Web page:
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  • Title: The Honest Whore, Part 2 (Quarto 1, 1630)
  • Editor: Joost Daalder
  • ISBN: 978-1-55058-490-5

    Copyright Digital Renaissance Editions. This text may be freely used for educational, non-profit purposes; for all other uses contact the Editor.
    Author: Thomas Dekker
    Editor: Joost Daalder
    Not Peer Reviewed

    The Honest Whore, Part 2 (Quarto 1, 1630)

    The Hone st Whore.
    Orl. Fleaing call you it?
    Mat. Ile pawne you by'th Lord, to your very eye-browes.
    Bel. With all my heart, since heauen will haue me poore,
    1335As good he drown'd at sea, as drown'd at shore.
    Orl. Why heare you, sir? yfaith doe not make away her
    Gowne.
    Mat. Oh it's Summer, it's Summer; your onely fa shion
    for a woman now, is to be light, to be light.
    1340 Orl. Why, pray sir, employ some of that money you haue
    of mine.
    Mat. Thine? Ile starue fir st, Ile beg fir st; when I touch a
    penny of that, let these fingers ends rot.
    Orl. So they may, for that's pa st touching. I saw my
    1345twenty pounds flye hie.
    Mat. Knowe st thou neuer a damn'd Broker about the
    Citty?
    Orl. Damn'd Broker? yes, fiue hundred.
    Mat. The Gowne stood me in aboue twenty Duckets,
    1350borrow ten of it, cannot liue without siluer.
    Orl. Ile make what I can of it, sir, Ile be your Broker,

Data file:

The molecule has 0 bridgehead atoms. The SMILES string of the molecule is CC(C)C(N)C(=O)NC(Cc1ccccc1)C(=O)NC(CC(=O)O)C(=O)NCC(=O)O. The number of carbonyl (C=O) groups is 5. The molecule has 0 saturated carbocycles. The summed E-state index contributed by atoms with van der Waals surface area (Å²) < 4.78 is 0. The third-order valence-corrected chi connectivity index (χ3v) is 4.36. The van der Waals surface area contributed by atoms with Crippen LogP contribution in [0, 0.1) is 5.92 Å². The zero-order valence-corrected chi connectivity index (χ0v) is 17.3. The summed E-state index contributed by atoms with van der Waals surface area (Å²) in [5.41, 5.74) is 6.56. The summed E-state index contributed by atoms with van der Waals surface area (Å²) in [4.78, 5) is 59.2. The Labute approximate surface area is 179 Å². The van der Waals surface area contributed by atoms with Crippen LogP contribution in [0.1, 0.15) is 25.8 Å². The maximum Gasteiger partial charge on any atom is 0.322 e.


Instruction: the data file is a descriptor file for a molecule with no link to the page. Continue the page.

But not your damb'd broker: Oh thou scuruy knaue,
    What makes a wife turne whore, but such a slaue? Exit.
    Mat. How now little chicke, what ayle st, weeping
    1355For a handfull of Taylors shreds? pox on them, are there
    not silkes enow at Mercers?
    Bel I care not for gay feathers, I.
    Mat. What doe st care for then? why doe st grieue?
    Bel. Why doe I grieue? A thousand sorrowes strike
    1360At one poore heart, and yet it liues. Matheo,
    Thou art a Game ster, prethee throw at all,
    Set all vpon one ca st, we kneele and pray,
    And struggle for life, yet mu st be ca st away.
    Meet misery quickly then, split all, sell all,
    1365And when thou ha st sold all, spend it, but I beseech thee
    Build not thy mind on me to coyne thee more,
    To get it would st thou haue me play the whore?
    Mat. 'Twas your profe s sion before I married you.
    Bel.